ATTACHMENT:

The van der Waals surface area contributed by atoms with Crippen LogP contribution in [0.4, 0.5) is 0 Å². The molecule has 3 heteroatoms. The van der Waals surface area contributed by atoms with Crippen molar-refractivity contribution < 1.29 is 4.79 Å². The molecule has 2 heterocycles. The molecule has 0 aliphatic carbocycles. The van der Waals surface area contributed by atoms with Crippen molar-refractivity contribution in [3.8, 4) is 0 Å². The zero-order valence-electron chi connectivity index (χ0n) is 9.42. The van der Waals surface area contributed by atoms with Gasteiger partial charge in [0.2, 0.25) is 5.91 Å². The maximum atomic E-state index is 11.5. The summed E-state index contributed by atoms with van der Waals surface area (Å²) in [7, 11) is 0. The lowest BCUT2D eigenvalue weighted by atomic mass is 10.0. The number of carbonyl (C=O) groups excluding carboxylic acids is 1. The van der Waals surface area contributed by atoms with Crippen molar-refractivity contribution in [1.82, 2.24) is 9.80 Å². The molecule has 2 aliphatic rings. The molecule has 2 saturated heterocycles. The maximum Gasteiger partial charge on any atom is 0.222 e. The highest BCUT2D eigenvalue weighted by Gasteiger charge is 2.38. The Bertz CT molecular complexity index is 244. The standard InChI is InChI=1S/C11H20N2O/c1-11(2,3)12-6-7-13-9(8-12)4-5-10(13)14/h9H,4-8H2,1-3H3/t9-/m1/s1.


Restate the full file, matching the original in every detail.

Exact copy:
The van der Waals surface area contributed by atoms with Crippen LogP contribution in [0.4, 0.5) is 0 Å². The molecule has 3 heteroatoms. The van der Waals surface area contributed by atoms with Crippen molar-refractivity contribution < 1.29 is 4.79 Å². The molecule has 2 heterocycles. The molecule has 0 aliphatic carbocycles. The van der Waals surface area contributed by atoms with Crippen molar-refractivity contribution in [3.8, 4) is 0 Å². The zero-order valence-electron chi connectivity index (χ0n) is 9.42. The van der Waals surface area contributed by atoms with Gasteiger partial charge in [0.2, 0.25) is 5.91 Å². The maximum atomic E-state index is 11.5. The summed E-state index contributed by atoms with van der Waals surface area (Å²) in [7, 11) is 0. The lowest BCUT2D eigenvalue weighted by atomic mass is 10.0. The number of carbonyl (C=O) groups excluding carboxylic acids is 1. The van der Waals surface area contributed by atoms with Crippen molar-refractivity contribution in [1.82, 2.24) is 9.80 Å². The molecule has 2 aliphatic rings. The molecule has 2 saturated heterocycles. The maximum Gasteiger partial charge on any atom is 0.222 e. The highest BCUT2D eigenvalue weighted by Gasteiger charge is 2.38. The Bertz CT molecular complexity index is 244. The standard InChI is InChI=1S/C11H20N2O/c1-11(2,3)12-6-7-13-9(8-12)4-5-10(13)14/h9H,4-8H2,1-3H3/t9-/m1/s1.